Associating Users with Objects

These new "users" can't create and update Things yet in our database. We're going to assume a one-to-one database relationship between users and Things — that is users can only create and update one Thing. This works best for schemes like "profiles in a directory" but less so for "items in a store." For the sake of brevity, we're going to stick with the former but will give some resources later in the book if you're building something where users will need to have multiple Things.

Changing our model so Users can own a Thing

First thing we need to do is tie our Thing model to our Users model, so every Thing is owned by one and only one User.

Update your Thing model (or whatever you called it) to the following:

models.py


# don't forget to import this
from django.contrib.auth.models import User
from django.db import models

class Thing(models.Model):
    name = models.CharField(max_length=255)
    description = models.TextField()
    slug = models.SlugField(unique=True)
    # the new line we're adding
    user = models.OneToOneField(User, blank=True, null=True)

We're in a tiny bit of a pickle. We're saying that each Thing needs to have a unique User. Remember the migrations stuff we did earlier? We'll need to migrate the database to this new schema. Visualize a spreadsheet of Things with all their attributes — we need to add a new column for the Thing's User, and fill that in for each row.

To make this easy, we're going to tell Django that it's okay if the Thing doesn't have a User assigned to it — that's the blank=True, null=True stuff we added. That way we don't have to worry about filling in the previous objects created, just our future ones.

Migrating your database

Create the migration by running the command below:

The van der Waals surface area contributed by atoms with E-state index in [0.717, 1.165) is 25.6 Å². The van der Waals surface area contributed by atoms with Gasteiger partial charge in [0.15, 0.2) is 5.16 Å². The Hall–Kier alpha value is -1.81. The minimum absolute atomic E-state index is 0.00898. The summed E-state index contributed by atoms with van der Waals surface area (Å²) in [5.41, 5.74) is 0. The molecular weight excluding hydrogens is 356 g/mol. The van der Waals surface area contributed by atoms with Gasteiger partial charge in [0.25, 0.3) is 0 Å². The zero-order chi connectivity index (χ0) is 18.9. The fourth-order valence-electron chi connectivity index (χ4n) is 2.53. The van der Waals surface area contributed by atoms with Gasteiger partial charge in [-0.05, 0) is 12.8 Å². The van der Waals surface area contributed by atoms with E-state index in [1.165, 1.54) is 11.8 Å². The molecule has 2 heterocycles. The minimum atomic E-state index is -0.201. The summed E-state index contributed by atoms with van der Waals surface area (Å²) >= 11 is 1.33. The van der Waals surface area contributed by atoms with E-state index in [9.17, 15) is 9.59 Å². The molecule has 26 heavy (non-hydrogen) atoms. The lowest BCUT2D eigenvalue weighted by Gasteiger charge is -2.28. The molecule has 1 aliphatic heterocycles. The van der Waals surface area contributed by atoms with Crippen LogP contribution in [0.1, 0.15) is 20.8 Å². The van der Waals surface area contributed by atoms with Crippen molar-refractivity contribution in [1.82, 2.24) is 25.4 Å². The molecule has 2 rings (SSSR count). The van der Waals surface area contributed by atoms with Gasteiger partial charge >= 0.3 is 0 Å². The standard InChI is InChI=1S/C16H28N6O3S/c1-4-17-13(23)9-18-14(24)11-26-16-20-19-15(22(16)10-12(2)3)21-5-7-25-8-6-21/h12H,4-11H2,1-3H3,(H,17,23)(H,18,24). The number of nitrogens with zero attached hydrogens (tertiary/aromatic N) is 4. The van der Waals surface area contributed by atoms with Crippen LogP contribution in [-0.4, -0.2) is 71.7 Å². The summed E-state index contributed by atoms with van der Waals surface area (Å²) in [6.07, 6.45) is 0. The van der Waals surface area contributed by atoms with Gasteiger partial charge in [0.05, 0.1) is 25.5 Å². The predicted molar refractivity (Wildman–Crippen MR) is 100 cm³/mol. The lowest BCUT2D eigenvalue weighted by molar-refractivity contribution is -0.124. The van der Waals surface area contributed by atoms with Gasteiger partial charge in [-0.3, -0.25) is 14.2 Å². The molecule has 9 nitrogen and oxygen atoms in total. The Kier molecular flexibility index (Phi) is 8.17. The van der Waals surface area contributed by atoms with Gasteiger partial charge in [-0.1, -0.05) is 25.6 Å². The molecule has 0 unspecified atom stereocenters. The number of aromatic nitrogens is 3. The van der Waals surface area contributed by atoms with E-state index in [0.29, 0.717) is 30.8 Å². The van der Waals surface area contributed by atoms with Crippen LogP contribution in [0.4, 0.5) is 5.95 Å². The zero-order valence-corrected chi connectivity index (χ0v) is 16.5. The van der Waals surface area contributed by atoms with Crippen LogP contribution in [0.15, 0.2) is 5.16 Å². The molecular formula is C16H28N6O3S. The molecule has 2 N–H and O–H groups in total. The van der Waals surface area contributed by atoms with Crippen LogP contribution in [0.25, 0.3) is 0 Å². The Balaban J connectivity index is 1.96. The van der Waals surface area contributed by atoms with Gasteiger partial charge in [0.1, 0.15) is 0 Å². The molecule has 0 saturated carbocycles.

$ python manage.py makemigrations
Migrations for 'collection':
  0002_thing_user.py:
    - Add field user to thing

And then apply the migration...


$ python manage.py migrate
Operations to perform:
  Synchronize unmigrated apps: registration
  Apply all migrations: admin, contenttypes, collection, auth, sessions
Synchronizing apps without migrations:
  Creating tables...
  Installing custom SQL...
  Installing indexes...
Running migrations:
  Applying collection.0002_thing_user... OK

Now your Things can have a User owning them!

Updating your registration flow

You're almost done with this doozy of a chapter. The last thing we need to do is set up an additional registration page so when a new user signs up, they'll also set up their Thing.

First, add a couple new URLs to our urls.py file:

urls.py


# add this to the top
from collection.backends import MyRegistrationView
url(r'^accounts/register/$', 
    MyRegistrationView.as_view(),
    name='registration_register'),
url(r'^accounts/create_thing/$', views.create_thing, 
    name='registration_create_thing'),
url(r'^accounts/', 
    include('registration.backends.default.urls')),
url(r'^admin/', admin.site.urls),

Then head back over to views.py to create the new view:

views.py


# add at the top
from django.template.defaultfilters import slugify

views.py


# add below your edit_thing view
def create_thing(request):
    form_class = ThingForm

    # if we're coming from a submitted form, do this
    if request.method == 'POST':
        # grab the data from the submitted form and
        # apply to the form
        form = form_class(request.POST)
        if form.is_valid():
            # create an instance but don't save yet
            thing = form.save(commit=False)

            # set the additional details
            thing.user = request.user
            thing.slug = slugify(thing.name)

            # save the object
            thing.save()

            # redirect to our newly created thing
            return redirect('thing_detail', slug=thing.slug)

    # otherwise just create the form
    else:
        form = form_class()

    return render(request, 'things/create_thing.html', {
        'form': form,
    })

We're going to be reusing the form (ThingForm) we made before! Next, we'll need to create the template. Create the file:


$ cd collection/templates/things
collection/templates/things $ touch create_thing.html

Then fill it out:

create_thing.html


{% extends 'base.html' %}
{% block title %}
    Create a Thing - {{ block.super }}
{% endblock title %} 

{% block content %}
    <h1>Create a Thing</h1>
    <form role="form" action="" method="post">
        {% csrf_token %}
        {{ form.as_p }}